Feedback from smaller restaurants on eliminating tips has been mixed. Most of those restaurants are upscale restaurants that pride themselves on fine dining and a top notch level of customer service. But how would eliminating tips work for a casual chain of restaurants? Joe's Crab Shack which has more than 130 restaurants tested the no-tipping policy in 18 restaurants by raising prices and sharing the proceeds with staff.
Company research had found that 60 percent of the restaurants’ customers disliked the change in tipping, Mr. Merritt said. They wanted to inspire good service with their tips and they didn’t trust management to pass on the money to its employees.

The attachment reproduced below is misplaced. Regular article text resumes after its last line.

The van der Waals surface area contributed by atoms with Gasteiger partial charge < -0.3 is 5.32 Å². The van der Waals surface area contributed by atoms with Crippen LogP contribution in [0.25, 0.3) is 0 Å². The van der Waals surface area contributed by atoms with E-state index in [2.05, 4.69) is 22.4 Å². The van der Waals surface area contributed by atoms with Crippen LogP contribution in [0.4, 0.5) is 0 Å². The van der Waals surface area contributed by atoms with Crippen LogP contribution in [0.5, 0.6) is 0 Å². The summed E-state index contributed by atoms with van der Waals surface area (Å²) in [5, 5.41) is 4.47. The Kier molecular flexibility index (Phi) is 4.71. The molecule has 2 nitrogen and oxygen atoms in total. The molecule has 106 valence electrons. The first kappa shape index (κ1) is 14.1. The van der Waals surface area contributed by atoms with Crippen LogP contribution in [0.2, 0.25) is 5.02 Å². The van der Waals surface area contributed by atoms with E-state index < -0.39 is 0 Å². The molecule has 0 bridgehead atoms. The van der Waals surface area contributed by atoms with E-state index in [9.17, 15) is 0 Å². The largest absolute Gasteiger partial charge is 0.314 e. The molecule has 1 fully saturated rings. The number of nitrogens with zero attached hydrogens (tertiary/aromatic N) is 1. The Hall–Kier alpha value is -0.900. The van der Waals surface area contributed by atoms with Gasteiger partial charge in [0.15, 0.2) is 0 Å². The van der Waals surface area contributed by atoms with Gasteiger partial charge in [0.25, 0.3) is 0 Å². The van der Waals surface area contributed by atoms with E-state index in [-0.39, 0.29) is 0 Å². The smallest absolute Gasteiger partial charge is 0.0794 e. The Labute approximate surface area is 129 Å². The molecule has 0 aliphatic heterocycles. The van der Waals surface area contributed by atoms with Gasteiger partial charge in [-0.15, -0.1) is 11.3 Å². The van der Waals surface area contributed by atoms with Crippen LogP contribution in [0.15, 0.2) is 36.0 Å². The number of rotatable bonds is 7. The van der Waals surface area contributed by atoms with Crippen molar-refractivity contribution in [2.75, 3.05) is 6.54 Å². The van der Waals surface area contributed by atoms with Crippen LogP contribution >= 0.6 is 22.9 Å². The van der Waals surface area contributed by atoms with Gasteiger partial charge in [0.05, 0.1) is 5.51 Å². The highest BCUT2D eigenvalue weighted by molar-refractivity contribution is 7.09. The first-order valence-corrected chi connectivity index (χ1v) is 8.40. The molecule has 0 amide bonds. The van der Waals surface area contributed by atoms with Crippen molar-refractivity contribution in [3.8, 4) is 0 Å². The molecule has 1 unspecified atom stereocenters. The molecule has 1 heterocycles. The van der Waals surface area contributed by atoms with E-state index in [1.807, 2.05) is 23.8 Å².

Sometimes perception is reality. Customers enjoy being in the driver's seat and feel they can positively or negatively impact service by owning the power of the tip.
“The system has to change at some point, but our customers and staff spoke very loudly,” Mr. Merritt said. “And a lot of them voted with their feet.”
The number of customers at the no-tip locations dropped 8 percent to 10 percent on average, he said.
The results were significant enough for Joe's to pull back the number of locations from 18 to 4. Until there is a city wide regulation or a major chain adopting a no-tipping policy, I believe we will continue to be a tipping society. With minimum wages on the rise, the service industry should come out in a better position regardless.